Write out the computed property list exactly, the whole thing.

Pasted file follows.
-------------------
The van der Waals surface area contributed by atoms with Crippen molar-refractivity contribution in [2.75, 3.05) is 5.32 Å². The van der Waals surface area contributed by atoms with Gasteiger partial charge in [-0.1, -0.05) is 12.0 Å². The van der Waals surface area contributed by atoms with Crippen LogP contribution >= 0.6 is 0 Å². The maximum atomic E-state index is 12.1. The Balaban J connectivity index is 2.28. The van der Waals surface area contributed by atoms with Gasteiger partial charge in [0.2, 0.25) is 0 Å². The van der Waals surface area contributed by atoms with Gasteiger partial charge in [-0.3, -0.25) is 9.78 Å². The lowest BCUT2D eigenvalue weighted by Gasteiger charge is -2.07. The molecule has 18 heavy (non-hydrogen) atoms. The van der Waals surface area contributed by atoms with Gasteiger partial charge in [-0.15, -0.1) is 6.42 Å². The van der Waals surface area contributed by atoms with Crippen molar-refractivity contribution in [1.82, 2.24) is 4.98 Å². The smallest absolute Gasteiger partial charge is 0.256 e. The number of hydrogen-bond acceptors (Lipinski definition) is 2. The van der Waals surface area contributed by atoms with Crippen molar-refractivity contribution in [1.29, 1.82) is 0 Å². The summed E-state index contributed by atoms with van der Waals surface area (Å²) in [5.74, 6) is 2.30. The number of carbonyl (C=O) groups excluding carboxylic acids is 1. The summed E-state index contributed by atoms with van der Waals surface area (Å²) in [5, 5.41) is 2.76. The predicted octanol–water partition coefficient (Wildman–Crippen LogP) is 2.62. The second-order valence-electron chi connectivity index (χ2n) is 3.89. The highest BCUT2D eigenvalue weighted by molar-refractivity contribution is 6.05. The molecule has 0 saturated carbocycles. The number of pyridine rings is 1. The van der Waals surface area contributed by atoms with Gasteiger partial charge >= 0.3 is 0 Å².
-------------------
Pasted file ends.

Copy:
The van der Waals surface area contributed by atoms with Crippen molar-refractivity contribution in [2.75, 3.05) is 5.32 Å². The van der Waals surface area contributed by atoms with Gasteiger partial charge in [-0.1, -0.05) is 12.0 Å². The van der Waals surface area contributed by atoms with Crippen LogP contribution >= 0.6 is 0 Å². The maximum atomic E-state index is 12.1. The Balaban J connectivity index is 2.28. The van der Waals surface area contributed by atoms with Gasteiger partial charge in [0.2, 0.25) is 0 Å². The van der Waals surface area contributed by atoms with Gasteiger partial charge in [-0.3, -0.25) is 9.78 Å². The lowest BCUT2D eigenvalue weighted by Gasteiger charge is -2.07. The molecule has 18 heavy (non-hydrogen) atoms. The van der Waals surface area contributed by atoms with Gasteiger partial charge in [-0.15, -0.1) is 6.42 Å². The van der Waals surface area contributed by atoms with Crippen molar-refractivity contribution in [1.82, 2.24) is 4.98 Å². The smallest absolute Gasteiger partial charge is 0.256 e. The number of hydrogen-bond acceptors (Lipinski definition) is 2. The van der Waals surface area contributed by atoms with Crippen molar-refractivity contribution in [1.29, 1.82) is 0 Å². The summed E-state index contributed by atoms with van der Waals surface area (Å²) in [5.74, 6) is 2.30. The number of carbonyl (C=O) groups excluding carboxylic acids is 1. The summed E-state index contributed by atoms with van der Waals surface area (Å²) in [5, 5.41) is 2.76. The predicted octanol–water partition coefficient (Wildman–Crippen LogP) is 2.62. The second-order valence-electron chi connectivity index (χ2n) is 3.89. The highest BCUT2D eigenvalue weighted by molar-refractivity contribution is 6.05. The molecule has 0 saturated carbocycles. The number of pyridine rings is 1. The van der Waals surface area contributed by atoms with Gasteiger partial charge >= 0.3 is 0 Å².